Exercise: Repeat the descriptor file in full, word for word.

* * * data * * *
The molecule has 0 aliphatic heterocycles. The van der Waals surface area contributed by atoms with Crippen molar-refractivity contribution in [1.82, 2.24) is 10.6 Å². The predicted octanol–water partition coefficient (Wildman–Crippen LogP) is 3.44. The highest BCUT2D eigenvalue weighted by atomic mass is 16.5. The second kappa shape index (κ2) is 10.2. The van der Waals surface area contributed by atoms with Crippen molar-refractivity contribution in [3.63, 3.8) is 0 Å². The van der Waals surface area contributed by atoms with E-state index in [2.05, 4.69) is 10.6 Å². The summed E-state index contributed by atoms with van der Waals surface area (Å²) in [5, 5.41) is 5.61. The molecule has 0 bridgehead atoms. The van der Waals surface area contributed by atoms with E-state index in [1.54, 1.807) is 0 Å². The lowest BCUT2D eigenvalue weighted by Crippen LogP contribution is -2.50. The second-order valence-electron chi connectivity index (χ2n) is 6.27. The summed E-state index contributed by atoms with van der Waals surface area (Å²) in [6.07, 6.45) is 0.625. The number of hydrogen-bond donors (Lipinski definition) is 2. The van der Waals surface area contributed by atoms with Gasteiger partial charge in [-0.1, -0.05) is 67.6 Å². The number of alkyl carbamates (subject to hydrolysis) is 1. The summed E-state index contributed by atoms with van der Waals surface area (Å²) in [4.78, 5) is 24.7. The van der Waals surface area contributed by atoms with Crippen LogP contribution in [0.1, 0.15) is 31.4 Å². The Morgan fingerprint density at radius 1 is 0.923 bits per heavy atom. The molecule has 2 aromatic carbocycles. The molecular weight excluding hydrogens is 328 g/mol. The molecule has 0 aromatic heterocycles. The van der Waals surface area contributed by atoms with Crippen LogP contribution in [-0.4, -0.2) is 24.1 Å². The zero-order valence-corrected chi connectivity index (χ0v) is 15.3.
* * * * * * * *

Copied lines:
The molecule has 0 aliphatic heterocycles. The van der Waals surface area contributed by atoms with Crippen molar-refractivity contribution in [1.82, 2.24) is 10.6 Å². The predicted octanol–water partition coefficient (Wildman–Crippen LogP) is 3.44. The highest BCUT2D eigenvalue weighted by atomic mass is 16.5. The second kappa shape index (κ2) is 10.2. The van der Waals surface area contributed by atoms with Crippen molar-refractivity contribution in [3.63, 3.8) is 0 Å². The van der Waals surface area contributed by atoms with E-state index in [2.05, 4.69) is 10.6 Å². The summed E-state index contributed by atoms with van der Waals surface area (Å²) in [5, 5.41) is 5.61. The molecule has 0 bridgehead atoms. The van der Waals surface area contributed by atoms with E-state index in [1.54, 1.807) is 0 Å². The lowest BCUT2D eigenvalue weighted by Crippen LogP contribution is -2.50. The second-order valence-electron chi connectivity index (χ2n) is 6.27. The summed E-state index contributed by atoms with van der Waals surface area (Å²) in [6.07, 6.45) is 0.625. The number of hydrogen-bond donors (Lipinski definition) is 2. The van der Waals surface area contributed by atoms with Gasteiger partial charge in [-0.1, -0.05) is 67.6 Å². The number of alkyl carbamates (subject to hydrolysis) is 1. The summed E-state index contributed by atoms with van der Waals surface area (Å²) in [4.78, 5) is 24.7. The van der Waals surface area contributed by atoms with Crippen LogP contribution in [0.1, 0.15) is 31.4 Å². The Morgan fingerprint density at radius 1 is 0.923 bits per heavy atom. The molecule has 2 aromatic carbocycles. The molecular weight excluding hydrogens is 328 g/mol. The molecule has 0 aromatic heterocycles. The van der Waals surface area contributed by atoms with Crippen LogP contribution in [-0.4, -0.2) is 24.1 Å². The zero-order valence-corrected chi connectivity index (χ0v) is 15.3.